I attended a great school site visit today and it struck me, that all kids need their schools to have space and freedom to move. All kids.
Giant Steps is a school in Sydney for high needs children and young people with autism. It is located in heritage listed buildings on the former asylum on the Parramatta River. Site has beautiful sandstone buildings, not actually purpose built for a school, of any type. The staff and students work in defined spaces with thick sandstone walls, with little possibility for opening them up, due to heritage listing and the sheer cost.
The campus, on the Gladesville Psychiatric Hospital, and the site has grown from a single, redundant building to a collection of spaces that educate and support young people from 3 – 18 years of age.
Giant Steps was founded to help educate children and families experiencing autism, to alleviate associated stress and to guide in the achievement of measurable results.
We saw a short video of Charlie and how he processed the elements of the end of the day. His exit from the school day included a deviation to jump on the trampoline, because he could. He had freedom to be himself.
An independent school, Giant Steps doesn’t charge fees, it receives government funding for about half of the running costs and relies on donations and fundraising for the remaining operational funds. There is a strong community feel, with families pitching in to get the work done.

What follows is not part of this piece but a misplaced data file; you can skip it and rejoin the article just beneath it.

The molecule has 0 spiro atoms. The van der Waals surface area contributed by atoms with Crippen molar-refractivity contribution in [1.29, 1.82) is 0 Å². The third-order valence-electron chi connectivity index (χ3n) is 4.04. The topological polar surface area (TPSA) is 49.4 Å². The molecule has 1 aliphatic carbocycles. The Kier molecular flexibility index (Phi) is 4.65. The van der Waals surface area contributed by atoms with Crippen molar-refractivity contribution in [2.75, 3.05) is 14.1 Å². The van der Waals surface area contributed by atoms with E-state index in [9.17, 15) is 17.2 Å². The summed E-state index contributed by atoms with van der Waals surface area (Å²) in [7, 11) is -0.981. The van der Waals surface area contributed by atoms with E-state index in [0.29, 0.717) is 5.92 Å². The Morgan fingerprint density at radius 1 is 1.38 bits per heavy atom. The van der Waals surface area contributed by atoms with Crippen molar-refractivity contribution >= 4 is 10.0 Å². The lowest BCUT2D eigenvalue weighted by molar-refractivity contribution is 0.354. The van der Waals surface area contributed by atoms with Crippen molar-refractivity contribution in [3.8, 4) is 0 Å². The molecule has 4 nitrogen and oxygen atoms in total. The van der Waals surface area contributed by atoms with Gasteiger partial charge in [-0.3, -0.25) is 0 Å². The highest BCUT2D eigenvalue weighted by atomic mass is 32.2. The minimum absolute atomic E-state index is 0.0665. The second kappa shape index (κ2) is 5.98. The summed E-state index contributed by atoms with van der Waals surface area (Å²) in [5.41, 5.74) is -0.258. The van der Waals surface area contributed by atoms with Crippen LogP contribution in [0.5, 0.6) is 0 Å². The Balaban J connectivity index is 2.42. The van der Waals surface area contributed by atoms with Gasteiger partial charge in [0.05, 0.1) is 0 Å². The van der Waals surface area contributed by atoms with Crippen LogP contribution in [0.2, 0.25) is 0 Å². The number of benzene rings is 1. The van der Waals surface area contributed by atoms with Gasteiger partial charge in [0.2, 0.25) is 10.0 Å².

Traditionally special needs schools have been relegated to ‘left over’ space – space that has been gratefully utilised but is often a long way from a purposefully designed environment for high needs students. We heard from the staff about how the design and elements of the physical space impacts on the learning, social and emotional needs of a young person with autism.
The purpose of our visit was to see Markaling House, a modest building which was funded through the Building Education Revolution program, the 2009 GFC stimulus program by the Australian Government. This building has been the recipient of a number of architectural awards. The space is a direct result of a true collaboration between the schools staff, parents and architects. Markaling House is a demonstration of how a considered building can become an educative tool.
Its use of natural light and indirect light reflecting off the bright yellow walls and ceiling was surprisingly calming.
I chatted to Kerrie, the principal, about the learning space for kids with autism, and asked:
If you could design a school from scratch for your kids, what would it look like?
Her answer? Space, for movement, for play, for kids to be kids, openness and freedom. Wide and broad spaces for play and breakout spaces when needed. It would have pods for learning in different ways. Her answer wasn’t much different from any other teacher I might ask.
It’s the same for all kids. The floor plate for schools, for all kids, needs to be broad and wide. Resetting the default position from corralling kids and teachers into manageable boxes to supporting freedom, choice and openness.
We may just get a calmer, happier schools and interested and engaged students.